Former MP Dr Richard Taylor, co-founder of  the National Health Action Party, calls for urgent and complete reform of the NHS Complaints Process.

dr richard taylorHe describes it as toothless and unhelpful from the patients’ or their relatives’ points of view. An impartial, independent opinion is not available until the complaint is passed to the Ombudsman.

When he was a medically qualified MP, assisting constituents with complaints, on several occasions the only ‘independent’ experts employed appeared to be on the side of the NHS and not really independent. They were defensive and expert at rubbishing the complaint or justifying the action, or lack of action taken, that led to the complaint.

In order to make effective complaints, patients need expert, independent help made easily and generally available early in the process and long before legal action is considered. Legal action must always be the last resort.

The Independent Health and Disability Commissioner of New Zealand, with offices in all major towns, is an example of an independent, accessible official to whom patients, relatives and staff can raise complaints and concerns with preservation of anonymity if desired. The Commissioner has the knowledge and ability to cope with these or to pass them on to the highest authority when appropriate.

Before Community Health Councils were abolished they had the ability to listen to complaints and then direct access to local NHS authorities or even the Health Secretary if necessary. There has been no adequate replacement for this vital service. Health Watch appears to be toothless in this respect.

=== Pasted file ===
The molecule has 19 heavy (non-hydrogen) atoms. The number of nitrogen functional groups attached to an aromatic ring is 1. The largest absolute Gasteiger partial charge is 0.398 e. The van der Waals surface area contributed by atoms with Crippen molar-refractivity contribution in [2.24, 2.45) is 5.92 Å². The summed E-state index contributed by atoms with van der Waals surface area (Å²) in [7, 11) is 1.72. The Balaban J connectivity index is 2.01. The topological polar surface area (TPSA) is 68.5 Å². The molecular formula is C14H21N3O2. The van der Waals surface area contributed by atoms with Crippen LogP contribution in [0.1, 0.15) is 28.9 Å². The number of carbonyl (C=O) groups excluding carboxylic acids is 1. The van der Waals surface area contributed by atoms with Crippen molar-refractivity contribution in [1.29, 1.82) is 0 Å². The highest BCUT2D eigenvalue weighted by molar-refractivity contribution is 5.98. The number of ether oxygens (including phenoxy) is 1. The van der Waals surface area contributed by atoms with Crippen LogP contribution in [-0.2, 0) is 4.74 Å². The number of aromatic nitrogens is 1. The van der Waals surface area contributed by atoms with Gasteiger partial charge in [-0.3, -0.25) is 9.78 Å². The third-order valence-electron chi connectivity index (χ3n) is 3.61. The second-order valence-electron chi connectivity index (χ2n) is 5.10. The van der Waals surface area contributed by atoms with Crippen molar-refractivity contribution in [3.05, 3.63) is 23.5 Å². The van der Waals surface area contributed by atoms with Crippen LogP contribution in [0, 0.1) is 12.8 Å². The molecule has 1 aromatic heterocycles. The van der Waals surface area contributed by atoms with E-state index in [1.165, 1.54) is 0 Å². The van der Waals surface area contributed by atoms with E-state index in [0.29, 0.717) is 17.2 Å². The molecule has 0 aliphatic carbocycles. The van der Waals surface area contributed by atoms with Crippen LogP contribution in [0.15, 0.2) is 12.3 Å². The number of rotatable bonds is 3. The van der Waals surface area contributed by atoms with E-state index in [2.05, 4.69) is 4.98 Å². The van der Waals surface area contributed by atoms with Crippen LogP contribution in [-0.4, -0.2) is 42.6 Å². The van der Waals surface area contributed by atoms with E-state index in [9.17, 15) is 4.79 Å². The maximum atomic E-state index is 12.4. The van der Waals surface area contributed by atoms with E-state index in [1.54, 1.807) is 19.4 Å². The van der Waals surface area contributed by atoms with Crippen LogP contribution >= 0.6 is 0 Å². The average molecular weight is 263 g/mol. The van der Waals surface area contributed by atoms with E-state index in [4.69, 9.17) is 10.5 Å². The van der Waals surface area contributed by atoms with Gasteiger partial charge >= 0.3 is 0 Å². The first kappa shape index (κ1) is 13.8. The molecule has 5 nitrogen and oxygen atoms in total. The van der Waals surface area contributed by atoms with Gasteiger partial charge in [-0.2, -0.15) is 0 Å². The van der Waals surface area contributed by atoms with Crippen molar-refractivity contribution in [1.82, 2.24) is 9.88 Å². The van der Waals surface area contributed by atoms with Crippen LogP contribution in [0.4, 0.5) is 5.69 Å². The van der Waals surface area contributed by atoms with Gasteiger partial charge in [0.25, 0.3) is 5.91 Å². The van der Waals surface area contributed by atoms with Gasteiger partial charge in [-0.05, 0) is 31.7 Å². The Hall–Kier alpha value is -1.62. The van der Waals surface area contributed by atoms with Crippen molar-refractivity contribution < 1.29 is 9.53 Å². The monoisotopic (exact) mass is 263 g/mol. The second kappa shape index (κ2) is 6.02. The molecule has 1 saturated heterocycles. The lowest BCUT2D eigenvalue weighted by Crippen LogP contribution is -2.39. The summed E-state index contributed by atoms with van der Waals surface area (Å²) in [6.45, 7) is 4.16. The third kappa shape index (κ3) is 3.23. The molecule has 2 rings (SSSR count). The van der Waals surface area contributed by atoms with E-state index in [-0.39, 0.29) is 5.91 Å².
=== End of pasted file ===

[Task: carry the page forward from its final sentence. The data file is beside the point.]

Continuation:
An appropriate reform of the Complaints Process could fill this gap. Dr Taylor adds:

“Even more important is the need to avoid complaints. This can be achieved by improving communication between NHS staff and their patients. With open, comprehensible information-sharing and discussion most complaints can be avoided before they develop. As always full, open communication between patients and staff is vital”.

COMMENT FROM CUMBRIA BY EMAIL

Our nearest hospital is Carlisle which is nearly bankrupt having been involved in what I think was called PFI, ie private funding.

The car parking there is so bad that one has to take a driver so one can go to the appointment whilst the driver waits to park the car. I am told many people give up and go home missing the appointment, thereby wasting time and costing money.

 

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